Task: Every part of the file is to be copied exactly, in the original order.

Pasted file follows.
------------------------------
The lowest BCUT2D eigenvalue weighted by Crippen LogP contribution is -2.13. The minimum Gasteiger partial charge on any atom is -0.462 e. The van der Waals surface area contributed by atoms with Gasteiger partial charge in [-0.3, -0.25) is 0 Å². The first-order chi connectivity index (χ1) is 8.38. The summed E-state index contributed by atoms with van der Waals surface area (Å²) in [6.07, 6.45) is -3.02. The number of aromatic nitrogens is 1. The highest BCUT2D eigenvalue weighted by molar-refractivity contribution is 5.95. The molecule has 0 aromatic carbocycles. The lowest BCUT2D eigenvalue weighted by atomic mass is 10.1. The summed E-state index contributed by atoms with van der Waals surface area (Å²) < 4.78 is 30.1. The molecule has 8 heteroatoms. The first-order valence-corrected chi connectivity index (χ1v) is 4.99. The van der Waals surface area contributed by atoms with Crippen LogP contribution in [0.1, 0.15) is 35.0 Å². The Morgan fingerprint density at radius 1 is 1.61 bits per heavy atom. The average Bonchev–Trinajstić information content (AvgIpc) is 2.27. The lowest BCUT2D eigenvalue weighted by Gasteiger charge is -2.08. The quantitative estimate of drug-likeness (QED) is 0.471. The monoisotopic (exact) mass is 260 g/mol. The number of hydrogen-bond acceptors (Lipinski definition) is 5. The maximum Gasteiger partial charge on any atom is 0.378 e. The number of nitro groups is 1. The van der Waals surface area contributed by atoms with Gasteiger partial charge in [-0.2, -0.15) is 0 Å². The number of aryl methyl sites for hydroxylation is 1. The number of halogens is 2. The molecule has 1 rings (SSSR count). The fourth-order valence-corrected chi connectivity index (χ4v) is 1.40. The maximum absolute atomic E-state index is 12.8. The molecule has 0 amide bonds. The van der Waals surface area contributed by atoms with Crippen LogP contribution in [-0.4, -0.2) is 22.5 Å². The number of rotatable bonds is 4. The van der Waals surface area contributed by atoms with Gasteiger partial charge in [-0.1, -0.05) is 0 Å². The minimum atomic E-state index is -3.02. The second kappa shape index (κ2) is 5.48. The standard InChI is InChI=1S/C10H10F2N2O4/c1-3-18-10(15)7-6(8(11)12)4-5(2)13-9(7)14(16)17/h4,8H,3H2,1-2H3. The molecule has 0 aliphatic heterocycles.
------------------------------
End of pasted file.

The lowest BCUT2D eigenvalue weighted by Crippen LogP contribution is -2.13. The minimum Gasteiger partial charge on any atom is -0.462 e. The van der Waals surface area contributed by atoms with Gasteiger partial charge in [-0.3, -0.25) is 0 Å². The first-order chi connectivity index (χ1) is 8.38. The summed E-state index contributed by atoms with van der Waals surface area (Å²) in [6.07, 6.45) is -3.02. The number of aromatic nitrogens is 1. The highest BCUT2D eigenvalue weighted by molar-refractivity contribution is 5.95. The molecule has 0 aromatic carbocycles. The lowest BCUT2D eigenvalue weighted by atomic mass is 10.1. The summed E-state index contributed by atoms with van der Waals surface area (Å²) < 4.78 is 30.1. The molecule has 8 heteroatoms. The first-order valence-corrected chi connectivity index (χ1v) is 4.99. The van der Waals surface area contributed by atoms with Crippen LogP contribution in [0.1, 0.15) is 35.0 Å². The Morgan fingerprint density at radius 1 is 1.61 bits per heavy atom. The average Bonchev–Trinajstić information content (AvgIpc) is 2.27. The lowest BCUT2D eigenvalue weighted by Gasteiger charge is -2.08. The quantitative estimate of drug-likeness (QED) is 0.471. The monoisotopic (exact) mass is 260 g/mol. The number of hydrogen-bond acceptors (Lipinski definition) is 5. The maximum Gasteiger partial charge on any atom is 0.378 e. The number of nitro groups is 1. The van der Waals surface area contributed by atoms with Gasteiger partial charge in [-0.2, -0.15) is 0 Å². The number of aryl methyl sites for hydroxylation is 1. The number of halogens is 2. The molecule has 1 rings (SSSR count). The fourth-order valence-corrected chi connectivity index (χ4v) is 1.40. The maximum absolute atomic E-state index is 12.8. The molecule has 0 amide bonds. The van der Waals surface area contributed by atoms with Crippen LogP contribution in [-0.4, -0.2) is 22.5 Å². The number of rotatable bonds is 4. The van der Waals surface area contributed by atoms with Gasteiger partial charge in [-0.1, -0.05) is 0 Å². The minimum atomic E-state index is -3.02. The second kappa shape index (κ2) is 5.48. The standard InChI is InChI=1S/C10H10F2N2O4/c1-3-18-10(15)7-6(8(11)12)4-5(2)13-9(7)14(16)17/h4,8H,3H2,1-2H3. The molecule has 0 aliphatic heterocycles.